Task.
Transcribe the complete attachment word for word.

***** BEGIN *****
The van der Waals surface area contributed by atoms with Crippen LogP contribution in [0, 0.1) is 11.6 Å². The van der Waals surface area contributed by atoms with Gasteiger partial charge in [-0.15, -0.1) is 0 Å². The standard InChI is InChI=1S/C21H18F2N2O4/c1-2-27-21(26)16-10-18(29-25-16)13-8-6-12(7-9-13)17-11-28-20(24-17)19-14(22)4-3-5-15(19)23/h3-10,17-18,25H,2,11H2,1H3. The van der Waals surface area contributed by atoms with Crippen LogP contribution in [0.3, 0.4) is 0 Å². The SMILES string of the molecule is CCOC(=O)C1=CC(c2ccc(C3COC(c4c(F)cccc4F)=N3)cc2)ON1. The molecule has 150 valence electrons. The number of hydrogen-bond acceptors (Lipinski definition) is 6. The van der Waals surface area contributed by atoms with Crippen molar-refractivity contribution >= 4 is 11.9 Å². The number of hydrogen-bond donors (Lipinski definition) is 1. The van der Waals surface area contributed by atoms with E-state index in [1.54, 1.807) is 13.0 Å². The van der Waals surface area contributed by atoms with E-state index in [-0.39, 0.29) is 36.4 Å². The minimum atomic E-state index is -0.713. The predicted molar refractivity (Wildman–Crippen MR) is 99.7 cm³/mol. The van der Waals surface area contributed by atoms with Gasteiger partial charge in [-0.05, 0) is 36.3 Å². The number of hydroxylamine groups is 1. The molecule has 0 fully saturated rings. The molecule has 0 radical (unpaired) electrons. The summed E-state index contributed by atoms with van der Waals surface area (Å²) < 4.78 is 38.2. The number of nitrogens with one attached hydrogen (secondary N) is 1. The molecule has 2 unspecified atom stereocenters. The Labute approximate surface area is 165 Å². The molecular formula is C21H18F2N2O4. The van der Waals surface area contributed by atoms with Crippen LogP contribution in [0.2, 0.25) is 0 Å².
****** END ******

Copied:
The van der Waals surface area contributed by atoms with Crippen LogP contribution in [0, 0.1) is 11.6 Å². The van der Waals surface area contributed by atoms with Gasteiger partial charge in [-0.15, -0.1) is 0 Å². The standard InChI is InChI=1S/C21H18F2N2O4/c1-2-27-21(26)16-10-18(29-25-16)13-8-6-12(7-9-13)17-11-28-20(24-17)19-14(22)4-3-5-15(19)23/h3-10,17-18,25H,2,11H2,1H3. The van der Waals surface area contributed by atoms with Crippen LogP contribution in [0.3, 0.4) is 0 Å². The SMILES string of the molecule is CCOC(=O)C1=CC(c2ccc(C3COC(c4c(F)cccc4F)=N3)cc2)ON1. The molecule has 150 valence electrons. The number of hydrogen-bond acceptors (Lipinski definition) is 6. The van der Waals surface area contributed by atoms with Crippen molar-refractivity contribution >= 4 is 11.9 Å². The number of hydrogen-bond donors (Lipinski definition) is 1. The van der Waals surface area contributed by atoms with E-state index in [1.54, 1.807) is 13.0 Å². The van der Waals surface area contributed by atoms with E-state index in [-0.39, 0.29) is 36.4 Å². The minimum atomic E-state index is -0.713. The predicted molar refractivity (Wildman–Crippen MR) is 99.7 cm³/mol. The van der Waals surface area contributed by atoms with Gasteiger partial charge in [-0.05, 0) is 36.3 Å². The number of hydroxylamine groups is 1. The molecule has 0 fully saturated rings. The molecule has 0 radical (unpaired) electrons. The summed E-state index contributed by atoms with van der Waals surface area (Å²) < 4.78 is 38.2. The number of nitrogens with one attached hydrogen (secondary N) is 1. The molecule has 2 unspecified atom stereocenters. The Labute approximate surface area is 165 Å². The molecular formula is C21H18F2N2O4. The van der Waals surface area contributed by atoms with Crippen LogP contribution in [0.2, 0.25) is 0 Å².